Prepositions - In

Prepositions - In

1. In indicates location inside or within something else.

Pattern 1: verb + in + noun
We live in that house.
The pencils are in the box.

Nouns commonly used after in:

Geographical areas:
city, continent, country, state, town
He lives in Seattle, Washington, in the U.S.A.

Comfortable, protected places:
alcove, large chair, cocoon, nest
He sat down in the chair and read his novel.

Inside areas:
attic, balcony, basement, building, corner, hall, kitchen, office, room She is in her office, in that building, in room 302, in the corner.

Vehicles where the passengers cannot walk around: car, canoe, helicopter, small airplane, small boat We went in the car, but they went in a helicopter.

Publications and speeches
article, book, dictionary, encyclopedia, lecture, magazine, newspaper, speech
He didn't say that in his speech, but I read it in the newspaper.

Pattern 2: be + in + 0 noun
He can't come to the phone because he's in bed.

Nouns commonly used after in:
bed, church, class, jail, place, school, town

Pattern 3: verb + noun + in + noun
Put the pencils in the box.

Typical verbs:
drop, get, insert, lay, place, push, put

Typical nouns:
bag, box, drawer, file, folder, notebook, sack, suitcase, trunk, wallet

2. In indicates membership of a group or category.

Pattern: be + noun + in + noun
There are seven people in our family.
Your brother is the expert in that office.

Nouns commonly used after in:
association, category, choir, chorus, club, family, fraternity, group, office, society, sorority

3. In can indicate a period of time.

Pattern: be + in + time period
century in + the She was born in the 1800s.
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  • Prepositions - About
  • Prepositions - Above
  • Prepositions - Across
  • Prepositions - After
  • Prepositions - Against
  • Prepositions - Ahead Of
  • Prepositions - Along
  • Prepositions - Among
  • Prepositions - Around
  • Prepositions - As
  • Prepositions - At
  • Prepositions - Back to/Back From
  • Prepositions - Before
  • Prepositions - Behind
  • Prepositions - Below
  • Prepositions - Beneath
  • Prepositions - Beside
  • Prepositions - Besides
  • Prepositions - Between
  • Prepositions - Beyond
  • Prepositions - But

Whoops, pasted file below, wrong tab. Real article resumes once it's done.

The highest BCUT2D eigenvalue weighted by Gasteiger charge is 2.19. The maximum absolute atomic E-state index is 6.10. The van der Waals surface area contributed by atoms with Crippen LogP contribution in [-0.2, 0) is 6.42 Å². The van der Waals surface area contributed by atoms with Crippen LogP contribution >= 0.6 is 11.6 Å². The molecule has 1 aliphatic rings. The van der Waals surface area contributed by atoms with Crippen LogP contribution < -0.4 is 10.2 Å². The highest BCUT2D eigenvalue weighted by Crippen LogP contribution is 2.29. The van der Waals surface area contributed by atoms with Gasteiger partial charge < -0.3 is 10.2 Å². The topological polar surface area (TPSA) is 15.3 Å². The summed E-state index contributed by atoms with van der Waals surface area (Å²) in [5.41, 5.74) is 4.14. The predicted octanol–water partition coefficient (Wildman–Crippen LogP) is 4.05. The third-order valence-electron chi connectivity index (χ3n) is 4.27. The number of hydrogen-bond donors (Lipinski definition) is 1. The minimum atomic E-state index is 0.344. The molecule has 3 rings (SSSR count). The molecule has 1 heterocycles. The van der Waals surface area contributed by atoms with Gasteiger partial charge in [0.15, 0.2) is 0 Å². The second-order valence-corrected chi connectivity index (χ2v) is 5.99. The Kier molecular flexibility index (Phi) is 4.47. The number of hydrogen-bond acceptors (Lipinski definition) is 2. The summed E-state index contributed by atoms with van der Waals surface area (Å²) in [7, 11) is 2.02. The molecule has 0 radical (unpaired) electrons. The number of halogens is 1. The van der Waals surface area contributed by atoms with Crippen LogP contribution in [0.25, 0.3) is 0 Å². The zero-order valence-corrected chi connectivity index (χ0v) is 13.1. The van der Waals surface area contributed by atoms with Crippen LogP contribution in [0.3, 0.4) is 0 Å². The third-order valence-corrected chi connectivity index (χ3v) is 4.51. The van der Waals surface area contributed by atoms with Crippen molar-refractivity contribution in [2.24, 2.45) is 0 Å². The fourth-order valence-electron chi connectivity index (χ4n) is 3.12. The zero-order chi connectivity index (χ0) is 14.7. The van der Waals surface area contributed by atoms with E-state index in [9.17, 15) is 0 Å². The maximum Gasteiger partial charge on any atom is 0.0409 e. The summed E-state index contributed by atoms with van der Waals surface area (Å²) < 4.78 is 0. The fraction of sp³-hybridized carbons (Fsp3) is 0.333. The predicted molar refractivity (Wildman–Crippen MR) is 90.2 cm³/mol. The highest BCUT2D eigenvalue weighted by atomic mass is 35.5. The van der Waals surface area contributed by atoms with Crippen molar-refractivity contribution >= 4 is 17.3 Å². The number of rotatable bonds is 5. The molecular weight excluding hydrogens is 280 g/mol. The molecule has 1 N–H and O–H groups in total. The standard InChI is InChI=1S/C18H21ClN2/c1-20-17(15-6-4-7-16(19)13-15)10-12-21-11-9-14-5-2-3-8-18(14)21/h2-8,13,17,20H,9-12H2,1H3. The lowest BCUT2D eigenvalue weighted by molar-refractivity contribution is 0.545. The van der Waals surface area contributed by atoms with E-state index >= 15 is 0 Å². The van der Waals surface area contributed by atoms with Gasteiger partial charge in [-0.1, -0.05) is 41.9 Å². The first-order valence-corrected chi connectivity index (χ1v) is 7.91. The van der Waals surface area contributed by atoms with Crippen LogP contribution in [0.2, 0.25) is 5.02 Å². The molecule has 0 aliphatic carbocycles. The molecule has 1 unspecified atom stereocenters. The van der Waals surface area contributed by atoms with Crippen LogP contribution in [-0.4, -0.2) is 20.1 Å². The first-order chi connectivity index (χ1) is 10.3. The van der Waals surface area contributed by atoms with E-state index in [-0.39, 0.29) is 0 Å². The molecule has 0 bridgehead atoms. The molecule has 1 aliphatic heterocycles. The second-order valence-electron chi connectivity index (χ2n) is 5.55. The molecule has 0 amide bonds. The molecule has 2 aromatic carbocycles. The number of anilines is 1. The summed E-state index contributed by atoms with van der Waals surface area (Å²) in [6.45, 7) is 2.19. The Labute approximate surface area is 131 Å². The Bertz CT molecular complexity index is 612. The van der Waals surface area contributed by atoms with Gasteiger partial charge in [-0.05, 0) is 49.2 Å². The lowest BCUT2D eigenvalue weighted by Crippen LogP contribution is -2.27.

• Prepositions - By
  • Prepositions - Close To
  • Prepositions - Despite/In Spite Of
  • Prepositions - Down
  • Prepositions - During
  • Prepositions - Except
  • Prepositions - Far From
  • Prepositions - For
  • Prepositions - From
  • Prepositions - In
  • Prepositions - In Back Of
  • Prepositions - In Front Of
  • Prepositions - Inside
  • Prepositions - Instead Of
  • Prepositions - Into
  • Prepositions - Like
  • Prepositions - Near
  • Prepositions - Next To
  • Prepositions - Of
  • Prepositions - Off
  • Prepositions - On
  • Prepositions - On Top Of
  • Prepositions - Onto
  • Prepositions - Opposite
  • Prepositions - Out
  • Prepositions - Outside
  • Prepositions - Over
  • Prepositions - Past
  • Prepositions - Through
  • Prepositions - Throughout
  • Prepositions - To
  • Prepositions - Toward
  • Prepositions - Towards
  • Prepositions - Under
  • Prepositions - Underneath
  • Prepositions - Until
  • Prepositions - Up
  • Prepositions - With
  • Prepositions - Within
  • Prepositions - Without
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  • At is used to talk about position at a point.
      It's very hot at the centre of the earth.
      Turn right at the next traffic-lights.
    Sometimes we use at with a larger place, if we just think of it as a point: a point on a journey, a meeting place, or the place where something happens.
      You have to change trains at Didcot.
      The plane stops for an hour at Frankfurt.
      Let's meet at the station.
      There's a good film at the cinema in Market Street.
  • On is used to talk about position on a line. ON
      His house is on the way from Aberdeen to Dundee.
      Stratford is on the River Avon.
    On is also used for position on a surface.
      Come on supper's on the table!
      Id prefer that picture on the other wall.
      There's a big spider on the ceiling.
  • In is used for position in a three-dimensional space (when something is surrounded on all sides).
      I don't think he's in his office.
      Let's go for a walk in the woods.
      I last saw her in the car park.
  • We say on (and off) for buses, planes and trains.
      He's arriving on the 3.15 train.
      There's no room on the bus; let's get off again.
  • In addresses, we use at if we give the house number.
      She lives at 73 Albert Street.
    We use in if we just give the name of the street.
      She lives in Albert Street.
    We use on for the number of the floor.
      She lives in a flat on the third floor.
  • Learn these expressions:
      in a picture in the sky on a page
      in bed/hospital/prison/church
      at home/school/work/university/college.
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